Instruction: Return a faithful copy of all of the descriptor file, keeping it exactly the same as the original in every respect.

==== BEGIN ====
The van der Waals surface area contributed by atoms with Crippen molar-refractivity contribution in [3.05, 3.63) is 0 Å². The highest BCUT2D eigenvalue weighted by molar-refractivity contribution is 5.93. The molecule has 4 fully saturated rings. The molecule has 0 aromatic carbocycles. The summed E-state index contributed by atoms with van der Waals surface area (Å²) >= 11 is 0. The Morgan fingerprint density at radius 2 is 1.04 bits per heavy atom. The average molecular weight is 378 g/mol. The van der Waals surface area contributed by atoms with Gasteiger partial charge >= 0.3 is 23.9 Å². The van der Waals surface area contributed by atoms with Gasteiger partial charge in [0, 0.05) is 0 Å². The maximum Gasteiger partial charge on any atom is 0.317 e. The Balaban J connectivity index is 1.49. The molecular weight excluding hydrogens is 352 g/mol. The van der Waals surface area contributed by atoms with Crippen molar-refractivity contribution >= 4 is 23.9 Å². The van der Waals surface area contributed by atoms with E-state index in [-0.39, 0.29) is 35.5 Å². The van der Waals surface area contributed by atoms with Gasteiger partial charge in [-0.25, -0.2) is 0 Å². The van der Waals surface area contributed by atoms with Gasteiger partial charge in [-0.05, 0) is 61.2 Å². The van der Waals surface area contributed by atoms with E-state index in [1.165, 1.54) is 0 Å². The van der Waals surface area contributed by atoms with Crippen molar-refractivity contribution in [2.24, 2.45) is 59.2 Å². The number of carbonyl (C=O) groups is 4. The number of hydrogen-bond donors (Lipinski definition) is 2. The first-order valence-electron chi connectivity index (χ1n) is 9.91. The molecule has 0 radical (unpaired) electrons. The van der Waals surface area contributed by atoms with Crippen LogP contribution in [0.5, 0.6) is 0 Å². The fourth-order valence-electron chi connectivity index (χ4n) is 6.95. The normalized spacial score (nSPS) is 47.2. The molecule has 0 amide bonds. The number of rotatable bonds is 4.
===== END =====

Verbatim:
The van der Waals surface area contributed by atoms with Crippen molar-refractivity contribution in [3.05, 3.63) is 0 Å². The highest BCUT2D eigenvalue weighted by molar-refractivity contribution is 5.93. The molecule has 4 fully saturated rings. The molecule has 0 aromatic carbocycles. The summed E-state index contributed by atoms with van der Waals surface area (Å²) >= 11 is 0. The Morgan fingerprint density at radius 2 is 1.04 bits per heavy atom. The average molecular weight is 378 g/mol. The van der Waals surface area contributed by atoms with Gasteiger partial charge >= 0.3 is 23.9 Å². The van der Waals surface area contributed by atoms with Gasteiger partial charge in [0, 0.05) is 0 Å². The maximum Gasteiger partial charge on any atom is 0.317 e. The Balaban J connectivity index is 1.49. The molecular weight excluding hydrogens is 352 g/mol. The van der Waals surface area contributed by atoms with Crippen molar-refractivity contribution >= 4 is 23.9 Å². The van der Waals surface area contributed by atoms with E-state index in [-0.39, 0.29) is 35.5 Å². The van der Waals surface area contributed by atoms with Gasteiger partial charge in [-0.25, -0.2) is 0 Å². The van der Waals surface area contributed by atoms with Gasteiger partial charge in [-0.05, 0) is 61.2 Å². The van der Waals surface area contributed by atoms with E-state index in [1.165, 1.54) is 0 Å². The van der Waals surface area contributed by atoms with Crippen molar-refractivity contribution in [2.24, 2.45) is 59.2 Å². The number of carbonyl (C=O) groups is 4. The number of hydrogen-bond donors (Lipinski definition) is 2. The first-order valence-electron chi connectivity index (χ1n) is 9.91. The molecule has 0 radical (unpaired) electrons. The van der Waals surface area contributed by atoms with Crippen LogP contribution in [0.5, 0.6) is 0 Å². The fourth-order valence-electron chi connectivity index (χ4n) is 6.95. The normalized spacial score (nSPS) is 47.2. The molecule has 0 amide bonds. The number of rotatable bonds is 4.